Bulls

The unique relationship between Bulls' gentle giant Pau Gasol and the opera

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The unique relationship between Bulls' gentle giant Pau Gasol and the opera

Imagine going to the opera: getting all dressed to the nines, shelling out hard-earned money for great tickets only to get stuck sitting behind a 7-foot tall guy and unable to see a large majority of the show.

There's nothing that illustrates the unique relationship between Pau Gasol and the opera quite like envisioning the Bulls' gentle giant trying to cram his 7-foot frame into a regular seat and doing his best to stay out of the way of fellow audience members.

"I am empathetic about the people behind me," Gasol told the Chicago Tribune in a fascinating story on the link between the Bulls forward and opera.

"I find myself kind of sliding down to make it better or I say to the person behind me, 'I'm going to lean to the right, you just lean to the right, and if you have any issues, let me know.'"

[NBC SHOP: Gear up for the playoffs, Bulls fans]

Gasol, 34, has enjoyed an eventful first season in Chicago, turning in a career year on the court and embarking on a personal journey off the court that included stops at the Lyric Opera of Chicago, Sesame Street and even a new book chronicling his life. All that culminated in Gasol taking home the Magic Johnson Award last month.

"Pau is a multi-layered, refined type of person," Bulls teammate Nazr Mohammed told the Tribune.

Gasol said he finds an escape in the opera, attending performances to attain "balance." He's taken Bulls teammates along for the ride, too, hosting Mohammed in December and reportedly bringing rookie Nikola Mirotic along another time.

Gasol has built an unlikely bond with several people in the opera community, including tenor Placido Domingo, who is also from Spain. The two met in L.A. when Gasol was playing for the Lakers and have been friends since, following the other's career.

"It is obvious he likes [opera]," Domingo said. "And it is wonderful he also gives the opportunity to enjoy the opera to his teammates."

Be sure to check out the full profile at the Chicago Tribune. It's well worth a read.

Report: NBA and ESPN planning a televised H-O-R-S-E competition

Report: NBA and ESPN planning a televised H-O-R-S-E competition

The NBA and ESPN are teaming up to plan a televised H-O-R-S-E competition among "several high-profile players," according to reporting by ESPN's Adrian Wojnarowski.

It's the latest in a line of creative ideas from the NBA and ESPN to fill the void left by the indefinite suspension of live sports due to the COVID-19 pandemic. Friday night, ESPN broadcast the first half of the first round of a players-only NBA 2K20 tournament, to run through April 11.

No details have emerged as it relates to a timeline of events, which players would participate or what the format of the H-O-R-S-E competition would be.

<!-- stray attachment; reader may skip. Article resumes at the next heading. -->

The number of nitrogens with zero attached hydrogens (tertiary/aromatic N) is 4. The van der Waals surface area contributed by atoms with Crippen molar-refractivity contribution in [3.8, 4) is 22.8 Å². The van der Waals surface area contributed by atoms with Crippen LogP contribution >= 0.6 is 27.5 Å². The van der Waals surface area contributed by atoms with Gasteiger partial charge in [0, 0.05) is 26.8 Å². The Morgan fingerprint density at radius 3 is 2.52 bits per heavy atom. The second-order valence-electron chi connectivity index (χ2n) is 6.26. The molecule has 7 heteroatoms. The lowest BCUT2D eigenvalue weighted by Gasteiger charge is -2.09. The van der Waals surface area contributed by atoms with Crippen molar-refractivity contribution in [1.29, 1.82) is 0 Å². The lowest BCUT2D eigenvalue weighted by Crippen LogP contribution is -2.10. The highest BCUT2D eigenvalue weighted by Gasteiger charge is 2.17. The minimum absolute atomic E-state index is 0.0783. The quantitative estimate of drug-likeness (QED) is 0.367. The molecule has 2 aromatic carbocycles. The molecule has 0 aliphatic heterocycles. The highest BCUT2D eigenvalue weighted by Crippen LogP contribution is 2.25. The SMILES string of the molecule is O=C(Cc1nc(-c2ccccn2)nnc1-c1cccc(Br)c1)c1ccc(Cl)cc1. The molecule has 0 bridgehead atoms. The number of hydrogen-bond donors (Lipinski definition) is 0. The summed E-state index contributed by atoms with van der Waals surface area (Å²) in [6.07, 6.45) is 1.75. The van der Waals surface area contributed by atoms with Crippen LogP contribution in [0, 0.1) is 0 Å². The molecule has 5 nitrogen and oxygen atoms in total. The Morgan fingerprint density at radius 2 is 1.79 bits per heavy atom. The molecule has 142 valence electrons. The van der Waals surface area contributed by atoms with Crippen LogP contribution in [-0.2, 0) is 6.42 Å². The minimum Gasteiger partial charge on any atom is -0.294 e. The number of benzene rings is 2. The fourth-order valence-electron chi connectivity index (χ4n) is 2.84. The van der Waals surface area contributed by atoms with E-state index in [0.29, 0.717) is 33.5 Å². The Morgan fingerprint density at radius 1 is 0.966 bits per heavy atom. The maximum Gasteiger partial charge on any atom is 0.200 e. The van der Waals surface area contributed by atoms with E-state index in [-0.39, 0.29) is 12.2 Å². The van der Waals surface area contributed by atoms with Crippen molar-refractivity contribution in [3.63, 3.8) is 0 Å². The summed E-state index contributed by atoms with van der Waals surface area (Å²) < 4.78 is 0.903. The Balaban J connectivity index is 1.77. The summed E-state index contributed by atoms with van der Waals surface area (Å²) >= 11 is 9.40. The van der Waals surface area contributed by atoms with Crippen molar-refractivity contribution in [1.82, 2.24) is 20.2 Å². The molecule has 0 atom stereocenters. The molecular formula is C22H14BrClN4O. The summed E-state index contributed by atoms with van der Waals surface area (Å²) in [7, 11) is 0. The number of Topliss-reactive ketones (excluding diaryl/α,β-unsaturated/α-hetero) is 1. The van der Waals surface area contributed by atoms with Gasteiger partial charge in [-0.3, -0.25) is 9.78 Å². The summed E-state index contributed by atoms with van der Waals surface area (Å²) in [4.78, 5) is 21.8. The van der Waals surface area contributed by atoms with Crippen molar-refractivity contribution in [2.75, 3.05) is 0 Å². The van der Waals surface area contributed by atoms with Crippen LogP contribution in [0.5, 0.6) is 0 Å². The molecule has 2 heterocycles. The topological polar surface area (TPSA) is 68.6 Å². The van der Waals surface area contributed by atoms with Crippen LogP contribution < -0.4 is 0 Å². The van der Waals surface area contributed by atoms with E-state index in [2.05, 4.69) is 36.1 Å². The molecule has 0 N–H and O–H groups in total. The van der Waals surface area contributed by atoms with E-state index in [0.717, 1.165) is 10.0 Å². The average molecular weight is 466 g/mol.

Players would trade trick shots virtually, according to Wojnarowski. Many NBA players undoubtedly have private home gyms or courts from which they could safely compete.

This isn't the first time the NBA has waded into the H-O-R-S-E waters. In 2009 and 2010, H-O-R-S-E was broadcast on TNT as a regular part of All-Star weekend festivities before being cancelled in 2011 (Kevin Durant won the competition both years). And understandably so. This matchup, between Durant and Rajon Rondo, devolved into a standstill 3-point contest narrated by a boisterous Charles Barkley:

That event was a reclamation of a 32-player H-O-R-S-E tournament the league broadcast on CBS during the 1977-78 season, which Paul Westphal won over Rick Barry. Barry made the finals as a replacement for an injured Pete Maravich, who absolutely trounced his way through the tourney. 

At least there was some creativity back then:

Of course, all of the league's past H-O-R-S-E experiments were held in person with fans in attendance. It remains to be seen how they'll look to spice up this iteration of the competition.

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Kobe Bryant, Kevin Garnett, Tim Duncan highlight decorated Hall of Fame class

Kobe Bryant, Kevin Garnett, Tim Duncan highlight decorated Hall of Fame class

The Naismith Basketball Hall of Fame announced its official Class of 2020 on Saturday. And my word is it stacked:

Headlined by Tim Duncan, Kevin Garnett and the late Kobe Bryant, this is one of the most star-studded classes in history. Also set to be honored: 10-time WNBA All-Star and four-time Olympic gold medalist Tamika Catchings, three-time NCAA-champion coach Kim Mulkey, five-time Division II National Coach of the Year Barbara Stevens, four-time National Coach of the Year Eddie Sutton, two-time NBA champion coach Rudy Tomjanovich and longtime FIBA executive Patrick Baumann.

There are some Chicago ties in here, too. Garnett famously spent a year of his high school career at Farragut Career Academy on the West Side of Chicago, receiving McDonald's All-American and national player of the year honors in 1995. Catchings won an IHSA Division AA state title as a freshman and Ms. Illinois Basketball as a sophomore in a stint at Stevenson High School in Lincolnshire before embarking on her illustrious college and WNBA career.

And Tomjanovich, of course, coached the Houston Rockets teams that won the only two non-Bulls titles from 1991-1998 — teams that current Bulls coach Jim Boylen served as an assistant with

As of this writing, the Class of 2020 is set to be officially enshrined in Springfield, Mass., on Aug. 29.

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